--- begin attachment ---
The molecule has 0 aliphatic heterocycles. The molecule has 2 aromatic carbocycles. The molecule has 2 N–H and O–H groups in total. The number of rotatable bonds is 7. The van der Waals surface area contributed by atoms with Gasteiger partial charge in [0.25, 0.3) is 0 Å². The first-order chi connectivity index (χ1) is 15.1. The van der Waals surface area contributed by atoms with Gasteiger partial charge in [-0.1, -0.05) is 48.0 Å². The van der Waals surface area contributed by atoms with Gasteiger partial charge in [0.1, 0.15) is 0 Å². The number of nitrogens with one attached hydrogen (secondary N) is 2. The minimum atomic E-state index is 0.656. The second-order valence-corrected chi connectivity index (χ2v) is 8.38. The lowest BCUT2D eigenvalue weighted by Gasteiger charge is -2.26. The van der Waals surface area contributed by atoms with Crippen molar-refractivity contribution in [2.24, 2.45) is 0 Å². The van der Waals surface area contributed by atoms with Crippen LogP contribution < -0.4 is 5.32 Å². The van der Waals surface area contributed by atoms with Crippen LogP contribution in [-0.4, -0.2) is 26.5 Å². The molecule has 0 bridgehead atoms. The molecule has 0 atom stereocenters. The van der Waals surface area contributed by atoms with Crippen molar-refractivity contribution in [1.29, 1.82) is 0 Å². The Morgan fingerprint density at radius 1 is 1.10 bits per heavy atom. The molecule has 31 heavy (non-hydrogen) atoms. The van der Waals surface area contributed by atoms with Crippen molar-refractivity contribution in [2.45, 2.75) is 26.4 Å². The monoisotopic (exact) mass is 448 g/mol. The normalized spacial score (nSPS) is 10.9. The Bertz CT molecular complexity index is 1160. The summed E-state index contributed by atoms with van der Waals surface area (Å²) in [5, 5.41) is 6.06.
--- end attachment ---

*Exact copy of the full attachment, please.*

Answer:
The molecule has 0 aliphatic heterocycles. The molecule has 2 aromatic carbocycles. The molecule has 2 N–H and O–H groups in total. The number of rotatable bonds is 7. The van der Waals surface area contributed by atoms with Gasteiger partial charge in [0.25, 0.3) is 0 Å². The first-order chi connectivity index (χ1) is 15.1. The van der Waals surface area contributed by atoms with Gasteiger partial charge in [-0.1, -0.05) is 48.0 Å². The van der Waals surface area contributed by atoms with Gasteiger partial charge in [0.1, 0.15) is 0 Å². The number of nitrogens with one attached hydrogen (secondary N) is 2. The minimum atomic E-state index is 0.656. The second-order valence-corrected chi connectivity index (χ2v) is 8.38. The lowest BCUT2D eigenvalue weighted by Gasteiger charge is -2.26. The van der Waals surface area contributed by atoms with Crippen molar-refractivity contribution in [2.24, 2.45) is 0 Å². The van der Waals surface area contributed by atoms with Crippen LogP contribution < -0.4 is 5.32 Å². The van der Waals surface area contributed by atoms with Crippen LogP contribution in [-0.4, -0.2) is 26.5 Å². The molecule has 0 bridgehead atoms. The molecule has 0 atom stereocenters. The van der Waals surface area contributed by atoms with Crippen molar-refractivity contribution in [1.29, 1.82) is 0 Å². The Morgan fingerprint density at radius 1 is 1.10 bits per heavy atom. The molecule has 31 heavy (non-hydrogen) atoms. The van der Waals surface area contributed by atoms with Crippen molar-refractivity contribution in [2.45, 2.75) is 26.4 Å². The monoisotopic (exact) mass is 448 g/mol. The normalized spacial score (nSPS) is 10.9. The Bertz CT molecular complexity index is 1160. The summed E-state index contributed by atoms with van der Waals surface area (Å²) in [5, 5.41) is 6.06.